The Apostle John made this love part of the center of his teaching. “Beloved, let us love one another, for love comes from God. Everyone who loves has been born of God and knows God. Whoever does not love does not know God because God is love…This is love: not that we loved God, but that he loved us and sent his Son as an atoning sacrifice for our sins. Dear friends, since God so loved us, we also ought to love one another.” (1 John 4:7-12)
There was a woman who occasionally attended a church I served. She confessed to me, one Sunday morning after worship, that she had trouble feeling God speak to her in a sermon when the preacher wasn’t preaching fire and brimstone. (Yes, she really said that.)
Well I have just done that for you. You ought to be shaking in your boots right now, and so should I. Didn’t you hear it? Didn’t you smell the fire and brimstone? “Whoever does not love does not know God because God is love.” And John says it again, “If anyone says ‘I love God,’ yet hates his brother, he is a liar.” (1 John 4:20) A Liar! And John says it again, “Whoever loves God must also love his brother.” (1 John 4:21)
But who is my brother? Someone asked Jesus “Who is my neighbor?” And that question is just another way of saying, “Who is my brother?”
To answer that, Jesus gave the example of the Good Samaritan who helped a member of the people of Israel who had been attacked, and robbed, and left for dead on the road. The Samaritans were deeply hated enemies of the people of Israel, and they hated Israel right back. The story Jesus told them gave the lesson that we are to love our enemies. (Luke 10:25-37; see also Matthew 5:44)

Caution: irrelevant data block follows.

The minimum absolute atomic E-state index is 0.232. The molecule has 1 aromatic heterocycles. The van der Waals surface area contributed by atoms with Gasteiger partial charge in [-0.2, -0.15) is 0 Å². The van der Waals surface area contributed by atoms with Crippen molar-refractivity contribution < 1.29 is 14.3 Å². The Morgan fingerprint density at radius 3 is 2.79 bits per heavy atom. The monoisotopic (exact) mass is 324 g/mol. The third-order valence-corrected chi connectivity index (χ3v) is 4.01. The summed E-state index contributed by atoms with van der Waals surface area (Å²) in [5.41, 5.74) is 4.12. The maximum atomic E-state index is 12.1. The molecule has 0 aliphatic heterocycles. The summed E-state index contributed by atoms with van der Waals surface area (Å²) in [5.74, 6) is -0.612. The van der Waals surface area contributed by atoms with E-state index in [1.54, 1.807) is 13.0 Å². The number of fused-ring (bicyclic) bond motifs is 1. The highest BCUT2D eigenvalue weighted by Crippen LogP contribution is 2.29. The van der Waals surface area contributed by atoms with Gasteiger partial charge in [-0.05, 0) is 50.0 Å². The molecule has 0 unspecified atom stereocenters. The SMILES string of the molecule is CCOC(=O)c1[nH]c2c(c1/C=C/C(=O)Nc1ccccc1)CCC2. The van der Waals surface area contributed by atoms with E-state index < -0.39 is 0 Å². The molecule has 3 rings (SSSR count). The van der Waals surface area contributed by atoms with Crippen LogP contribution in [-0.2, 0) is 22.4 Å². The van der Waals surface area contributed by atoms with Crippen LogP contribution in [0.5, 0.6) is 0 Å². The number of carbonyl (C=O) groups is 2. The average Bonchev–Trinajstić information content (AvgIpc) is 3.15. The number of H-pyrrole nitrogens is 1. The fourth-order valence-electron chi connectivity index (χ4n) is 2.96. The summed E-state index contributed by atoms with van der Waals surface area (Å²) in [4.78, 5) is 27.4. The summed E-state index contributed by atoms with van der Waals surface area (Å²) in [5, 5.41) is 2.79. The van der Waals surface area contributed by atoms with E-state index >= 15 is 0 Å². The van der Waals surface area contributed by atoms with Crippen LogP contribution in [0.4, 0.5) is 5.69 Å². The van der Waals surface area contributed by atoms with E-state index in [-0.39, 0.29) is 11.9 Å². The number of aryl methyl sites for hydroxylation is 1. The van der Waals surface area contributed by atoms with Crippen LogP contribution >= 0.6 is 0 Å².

We are to show the family resemblance that we inherit when we are born into God’s family by grace and faith. John says that God loves those who don’t love him, and that God sent Jesus and came down in Jesus to be a sacrifice for our sins that would atone for our sins.
Atonement means unification. It means reconciliation. It means bringing together those who have been alienated and divided. It means making them one. God loves those who do not love him and so we need to love our brothers and sisters, even when they are our enemies and do not love us. It’s in the Bible!
In the Old Testament, the people of Israel, the people of God, stopped loving and trusting God. They went on, and on, and on worshiping other gods, because they thought it would get them somewhere. They thought it would make them happy.
They became what is called, in fancy theological language, apostate. Apostate means, among other things, leaving and denying a relationship with God. It means denying the faith. It means living life in contradiction to the faith.
In the Book of the Prophet Hosea, God never stops loving those people. In the Old Testament, apostasy was considered spiritual adultery. It was as if Israel was married to God by the promises that God had made. God had promised to be their God and to make them his people. His people betrayed those promises of God. They had mated with other gods and loved them better.
The Lord told Hosea to marry a prostitute to symbolize what the relationship between the Lord and Israel had turned out to be. He told Hosea to do this deliberately because that is what the Lord had really done by making his vows to Israel. When the Lord made his covenant with Israel at Mount Sinai, it was clear that this is exactly what he was doing.